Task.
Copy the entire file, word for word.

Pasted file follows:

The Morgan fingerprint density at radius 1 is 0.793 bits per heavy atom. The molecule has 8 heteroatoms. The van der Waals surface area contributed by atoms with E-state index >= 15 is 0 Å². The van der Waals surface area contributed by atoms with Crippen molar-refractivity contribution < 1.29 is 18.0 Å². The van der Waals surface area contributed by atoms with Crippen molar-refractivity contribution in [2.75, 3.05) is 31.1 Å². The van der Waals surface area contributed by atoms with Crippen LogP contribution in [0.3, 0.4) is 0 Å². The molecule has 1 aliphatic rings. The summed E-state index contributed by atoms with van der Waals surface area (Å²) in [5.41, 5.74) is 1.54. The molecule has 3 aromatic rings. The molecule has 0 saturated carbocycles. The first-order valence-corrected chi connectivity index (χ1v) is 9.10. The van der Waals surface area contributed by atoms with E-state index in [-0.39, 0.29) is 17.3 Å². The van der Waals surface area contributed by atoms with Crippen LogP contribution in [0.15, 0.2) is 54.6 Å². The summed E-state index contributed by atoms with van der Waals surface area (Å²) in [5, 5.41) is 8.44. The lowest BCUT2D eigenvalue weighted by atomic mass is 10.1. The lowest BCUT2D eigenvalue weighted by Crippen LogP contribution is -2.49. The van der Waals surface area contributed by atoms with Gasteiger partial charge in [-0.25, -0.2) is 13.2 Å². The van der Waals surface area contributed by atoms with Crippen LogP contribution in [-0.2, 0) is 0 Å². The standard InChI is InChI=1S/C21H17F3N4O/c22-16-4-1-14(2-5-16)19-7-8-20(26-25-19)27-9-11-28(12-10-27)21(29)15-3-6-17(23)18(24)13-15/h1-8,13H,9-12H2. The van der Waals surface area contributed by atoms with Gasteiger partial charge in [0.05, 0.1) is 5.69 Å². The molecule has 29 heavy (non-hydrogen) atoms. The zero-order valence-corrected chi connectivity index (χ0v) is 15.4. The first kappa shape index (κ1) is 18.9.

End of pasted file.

The Morgan fingerprint density at radius 1 is 0.793 bits per heavy atom. The molecule has 8 heteroatoms. The van der Waals surface area contributed by atoms with E-state index >= 15 is 0 Å². The van der Waals surface area contributed by atoms with Crippen molar-refractivity contribution < 1.29 is 18.0 Å². The van der Waals surface area contributed by atoms with Crippen molar-refractivity contribution in [2.75, 3.05) is 31.1 Å². The van der Waals surface area contributed by atoms with Crippen LogP contribution in [0.3, 0.4) is 0 Å². The molecule has 1 aliphatic rings. The summed E-state index contributed by atoms with van der Waals surface area (Å²) in [5.41, 5.74) is 1.54. The molecule has 3 aromatic rings. The molecule has 0 saturated carbocycles. The first-order valence-corrected chi connectivity index (χ1v) is 9.10. The van der Waals surface area contributed by atoms with E-state index in [-0.39, 0.29) is 17.3 Å². The van der Waals surface area contributed by atoms with Crippen LogP contribution in [0.15, 0.2) is 54.6 Å². The summed E-state index contributed by atoms with van der Waals surface area (Å²) in [5, 5.41) is 8.44. The lowest BCUT2D eigenvalue weighted by atomic mass is 10.1. The lowest BCUT2D eigenvalue weighted by Crippen LogP contribution is -2.49. The van der Waals surface area contributed by atoms with Gasteiger partial charge in [-0.25, -0.2) is 13.2 Å². The van der Waals surface area contributed by atoms with Crippen LogP contribution in [-0.2, 0) is 0 Å². The standard InChI is InChI=1S/C21H17F3N4O/c22-16-4-1-14(2-5-16)19-7-8-20(26-25-19)27-9-11-28(12-10-27)21(29)15-3-6-17(23)18(24)13-15/h1-8,13H,9-12H2. The van der Waals surface area contributed by atoms with Gasteiger partial charge in [0.05, 0.1) is 5.69 Å². The molecule has 29 heavy (non-hydrogen) atoms. The zero-order valence-corrected chi connectivity index (χ0v) is 15.4. The first kappa shape index (κ1) is 18.9.